Socialist Worker

Jail these corrupt ministers

by Simon Basketter
Issue No. 2152

The government hammers those most affected by the poverty and misery of Gordon Brown’s Britain with hypocrisy and draconian laws. Every week people are jailed for not paying their council tax or are dragged in front of the courts for not paying their TV licence.

It is a cliché to say that there is one law for the rich and another for the rest of us. But as it turns out there is no law for the politicians – except the rules they set for themselves.

If you are a government minister you can avoid tax, double claim expenses, have your council tax paid for you and even get the bill for a council tax summons paid for by us.

The easiest way to see the depth of the corruption, and it is corruption, is by looking at the New Labour cabinet.

It is not enough to have a parliamentary review, or even an election. New Labour demand that people play by the rules. They say that those who have broken the law should be arrested and thrown in jail. But surely that should apply to government ministers, not to people who can’t afford to pay their bills.

A cabinet minister gets over £140,000 in wages, a junior minister more than £94,000. But this simply isn’t enough for these people.

Take cabinet couple Ed Balls and Yvette Cooper. They nominated three different properties in two years to be their main residence. We paid for their million pound property portfolio plus a few of the usual “accidental” double claims.

We also pay £600 every month for their food bills. Bear in mind they have a combined household income of some £300,000 from the taxpayer – yet they have us pay for their Waitrose luxuries.

Over-claimed

Jack Straw, the justice secretary, admitted that he had over-claimed for both his council tax and mortgage bills.

Lord Mandelson, the business secretary, claimed thousands of pounds to improve his constituency home after he had announced his resignation as an MP. He sold the property for a profit of £136,000.

Hazel Blears, the communities secretary, claimed for three different properties in a single year. She spent almost £5,000 on furniture in three months after buying the third flat in an upmarket area of London. She avoided £13,000 in capital gains tax on the scam. She has now said she will pay it back, which makes it all OK apparently.

David Miliband, the foreign secretary, spent hundreds of pounds on gardening at his constituency home – leading his gardener to question whether it was necessary to spend money on pot plants “given [the] relatively short time you’ll be here”.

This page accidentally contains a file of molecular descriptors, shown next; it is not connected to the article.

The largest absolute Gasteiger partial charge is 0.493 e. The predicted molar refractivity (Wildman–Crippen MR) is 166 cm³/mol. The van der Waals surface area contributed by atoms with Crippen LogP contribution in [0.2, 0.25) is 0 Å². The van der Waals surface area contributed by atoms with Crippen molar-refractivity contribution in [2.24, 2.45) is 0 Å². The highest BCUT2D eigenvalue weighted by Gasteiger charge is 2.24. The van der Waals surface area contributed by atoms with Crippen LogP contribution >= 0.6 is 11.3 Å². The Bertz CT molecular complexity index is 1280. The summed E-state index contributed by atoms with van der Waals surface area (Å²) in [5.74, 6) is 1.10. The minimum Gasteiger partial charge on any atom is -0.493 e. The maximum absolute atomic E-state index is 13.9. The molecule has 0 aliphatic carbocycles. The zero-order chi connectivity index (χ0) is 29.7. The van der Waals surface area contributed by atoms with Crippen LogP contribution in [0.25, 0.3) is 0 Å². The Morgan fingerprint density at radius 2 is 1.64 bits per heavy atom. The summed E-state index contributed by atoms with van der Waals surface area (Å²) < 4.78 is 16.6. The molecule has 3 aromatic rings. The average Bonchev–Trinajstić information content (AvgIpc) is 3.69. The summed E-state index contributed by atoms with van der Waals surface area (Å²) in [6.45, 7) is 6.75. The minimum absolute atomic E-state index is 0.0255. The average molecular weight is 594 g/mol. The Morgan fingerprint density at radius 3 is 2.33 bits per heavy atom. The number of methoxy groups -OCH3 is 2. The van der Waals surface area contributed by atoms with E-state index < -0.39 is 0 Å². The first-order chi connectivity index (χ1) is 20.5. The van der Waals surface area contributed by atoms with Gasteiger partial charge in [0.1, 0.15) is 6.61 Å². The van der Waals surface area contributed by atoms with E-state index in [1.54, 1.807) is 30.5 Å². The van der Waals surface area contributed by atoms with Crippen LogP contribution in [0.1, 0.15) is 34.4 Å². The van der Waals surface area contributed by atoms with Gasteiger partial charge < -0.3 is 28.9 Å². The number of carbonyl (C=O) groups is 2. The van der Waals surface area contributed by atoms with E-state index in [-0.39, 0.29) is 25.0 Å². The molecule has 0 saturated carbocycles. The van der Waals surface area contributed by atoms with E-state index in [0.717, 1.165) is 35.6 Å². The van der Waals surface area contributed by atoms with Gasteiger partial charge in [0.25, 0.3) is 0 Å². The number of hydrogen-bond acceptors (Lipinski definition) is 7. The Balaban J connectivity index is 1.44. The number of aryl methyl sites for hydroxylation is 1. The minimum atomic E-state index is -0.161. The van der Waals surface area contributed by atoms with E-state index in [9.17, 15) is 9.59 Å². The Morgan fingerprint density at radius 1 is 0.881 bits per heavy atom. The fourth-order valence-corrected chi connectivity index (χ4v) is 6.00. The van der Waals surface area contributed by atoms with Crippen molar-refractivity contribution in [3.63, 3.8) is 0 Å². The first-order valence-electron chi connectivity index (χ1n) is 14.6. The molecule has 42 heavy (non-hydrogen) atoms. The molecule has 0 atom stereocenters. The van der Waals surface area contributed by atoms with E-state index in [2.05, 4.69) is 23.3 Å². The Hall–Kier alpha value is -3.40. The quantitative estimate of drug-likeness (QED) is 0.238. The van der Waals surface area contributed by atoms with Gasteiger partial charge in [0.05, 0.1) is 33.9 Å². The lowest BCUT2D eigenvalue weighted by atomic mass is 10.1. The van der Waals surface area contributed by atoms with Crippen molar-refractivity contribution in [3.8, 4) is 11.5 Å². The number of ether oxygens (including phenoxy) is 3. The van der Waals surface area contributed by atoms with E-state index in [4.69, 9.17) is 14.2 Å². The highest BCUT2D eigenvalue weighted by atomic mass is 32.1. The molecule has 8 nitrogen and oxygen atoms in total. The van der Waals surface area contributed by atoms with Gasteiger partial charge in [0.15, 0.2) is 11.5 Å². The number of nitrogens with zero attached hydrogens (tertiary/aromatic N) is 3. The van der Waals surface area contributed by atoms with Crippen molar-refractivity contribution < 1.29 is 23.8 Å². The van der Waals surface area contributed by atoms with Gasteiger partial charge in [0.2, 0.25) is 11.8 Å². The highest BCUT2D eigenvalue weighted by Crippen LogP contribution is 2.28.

Chancellor Alistair Darling changed his officially designated second home four times in four years. He claimed around £10,000 towards buying a new London flat and thousands more for his family home in Edinburgh.

Geoff Hoon, the transport secretary, also switched his second home, which allowed him to improve his family home in Derbyshire extensively before buying a London town house also funded by us.

Work and pensions secretary James Purnell managed to avoid thousands in capital gains tax after changing which of his houses was his second home.

And while unemployment rockets, Tony McNulty, the employment minister, made £60,000 worth of claims for his second home.

New Labour’s home secretary Jacqui Smith has claimed £782,000 in expenses since becoming an MP in 1997.

Andy Burnham, the culture secretary, made a single expenses claim for more than £16,500 to renovate a new London flat.

Paul Murphy, the Welsh secretary, had a new plumbing system installed at taxpayers’ expense because the water in the old one was “too hot”.

Shaun Woodward, the wealthiest cabinet member, has received £100,000 since 2001 to help pay the mortgage interest on a £1.35 million flat.

And there are others of course. There are Tories and Liberals and backbench MPs on the same scams.

But the major hypocrisy is at the top of the government, where people have been committing the type of scams that they denounce in ordinary people.

Some in the establishment argue that the crisis will breed cynicism in politics. It is not the crisis that breeds cynicism – it is the politicians wedded to a system based on theft and corruption that is creating fury.

The anger over this theft needs to find expression. For a start every trade unionist should ask why their union would give money to any MP who is grabbing our cash from expenses.

Furthermore, every one of the MPs should face protests and public derision. And the expenses scandal should be a spark for all of us to tackle this government of crooks over their daily attacks on ordinary people.


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